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EarthCube enables geoscientists to address the challenges of understanding and predicting complex and evolving solid Earth, hydrosphere, atmosphere, and space environment systems. Through the use of advanced technological and computational capabilities, EarthCube fosters community-governed efforts that develop a common cyber-infrastructure for the purpose of collecting, accessing, analyzing, sharing and visualizing all forms of data and related resources.

EarthCube envisions a dynamic, community-driven cyberinfrastructure that supports standards for interoperability, infuses advanced technologies to improve and facilitate interdisciplinary research, and helps educate scientists in the emerging practices of digital scholarship, data and software stewardship, and open science.earthcube wordcloud

EarthCube, which began in 2011, is a joint initiative between the National Science Foundation (NSF) Directorate for Geosciences (GEO) and the Division of Advanced Cyberinfrastructure (ACI). EarthCube is a new way for NSF to partner with the scientific community and a call to the many academic, agency and industry stakeholders in the geo-, cyberinfrastructure, computer and social sciences to create new capabilities for sharing data and knowledge and conducting research.

Achieving EarthCube objectives requires a long-term effort, which NSF anticipates supporting until at least 2022. It also requires a community desire to identify common solutions and best practices, adapt and respond to change as cyberinfrastructure evolves, and adopt new technologies and approaches.

EarthCube’s short term objective is to create greater data availability and associated tools and services to geoscientists; the long term objective is enhanced knowledge availability for society.

The Spatial Information Systems Lab has several projects under EarthCube. Two main projects include CINERGI and GEAR.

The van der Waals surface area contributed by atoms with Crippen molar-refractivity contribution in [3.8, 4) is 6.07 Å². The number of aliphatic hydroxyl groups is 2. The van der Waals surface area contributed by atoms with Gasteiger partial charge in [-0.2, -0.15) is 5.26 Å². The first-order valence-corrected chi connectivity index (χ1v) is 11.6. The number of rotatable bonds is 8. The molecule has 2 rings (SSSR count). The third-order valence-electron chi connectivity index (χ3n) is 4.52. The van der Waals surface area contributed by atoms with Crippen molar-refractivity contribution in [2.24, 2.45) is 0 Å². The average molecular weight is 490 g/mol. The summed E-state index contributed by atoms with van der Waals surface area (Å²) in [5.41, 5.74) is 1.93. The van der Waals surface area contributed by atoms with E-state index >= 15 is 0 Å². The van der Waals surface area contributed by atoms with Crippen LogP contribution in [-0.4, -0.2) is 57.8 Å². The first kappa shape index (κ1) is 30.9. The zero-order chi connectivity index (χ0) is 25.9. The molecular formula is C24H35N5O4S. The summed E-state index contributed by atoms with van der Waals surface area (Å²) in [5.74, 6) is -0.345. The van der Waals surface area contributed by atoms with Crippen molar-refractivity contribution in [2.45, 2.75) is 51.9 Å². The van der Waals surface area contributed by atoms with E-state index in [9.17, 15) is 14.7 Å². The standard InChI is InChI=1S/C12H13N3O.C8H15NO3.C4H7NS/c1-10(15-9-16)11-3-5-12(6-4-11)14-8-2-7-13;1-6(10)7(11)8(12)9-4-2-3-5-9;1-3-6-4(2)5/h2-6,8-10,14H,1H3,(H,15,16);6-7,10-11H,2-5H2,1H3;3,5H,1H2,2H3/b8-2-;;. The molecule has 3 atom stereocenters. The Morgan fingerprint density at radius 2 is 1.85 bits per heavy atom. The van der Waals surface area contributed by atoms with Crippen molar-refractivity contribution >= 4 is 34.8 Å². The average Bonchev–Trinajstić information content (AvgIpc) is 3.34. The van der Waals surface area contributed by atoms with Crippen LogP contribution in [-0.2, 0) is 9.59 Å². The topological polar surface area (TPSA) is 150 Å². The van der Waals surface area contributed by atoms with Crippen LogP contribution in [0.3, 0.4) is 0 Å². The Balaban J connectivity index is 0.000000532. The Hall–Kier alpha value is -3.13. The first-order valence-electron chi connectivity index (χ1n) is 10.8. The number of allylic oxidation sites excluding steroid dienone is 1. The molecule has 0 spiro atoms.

The goal of CINERGI is to compile a unique inventory that would unify the wealth of geoscience information readily available in digital form, across domains. Developing mechanisms to ensure that different resources have consistent and easy-to-interpret descriptions, traceable origins, and documentation that is as complete as possible, are crucial parts of this project.

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GEAR seeks to integrate traditional information system components developed in various branches of the geosciences with a number of gear 1 editemerging technologies that support scholarly communication, self-organization and social networking in order to create an enterprise architecture that enables more comprehensive, data-intensive research designs and knowledge sharing within EarthCube. EarthCube is conceptualized as an evolving, community-governed cyberinfrastructure supporting geoscience research and education enterprise. It is considered from five distinct perspectives: as an open federation of systems, as an environment for scholarly communication, as an environment for cross-domain information integration, as a system to enable efficient execution of research workflows, and as an environment for alignment of stakeholder interests.

We are also working on the EarthCube projects GeoWS and DigitalCrust.

The Geoscience Web Services approach is to enable search, discovery, and access by similarly constructed URLs containing a traditional directory structure and query parameters in the URL. Each GeoWS partner has a base URL from which their services can be accessed.

The goal of DigitalCrust is to build a 4D data system that integrates the existing data, and allows scientists to visualize and contribute to its content, conduct syntheses for detecting emerging patterns (e.g., Macrostrat), and derive 3D gridded data products such as crustal permeability for simulating fluid flow.

We are on the EarthCube’s Technology Architecture Committee which facilitates the development of technology that is part of EarthCube. TAC_button

For more information about EarthCube please visit, and for more information on the individual EarthCube projects please visit the corresponding hyperlinked webpages.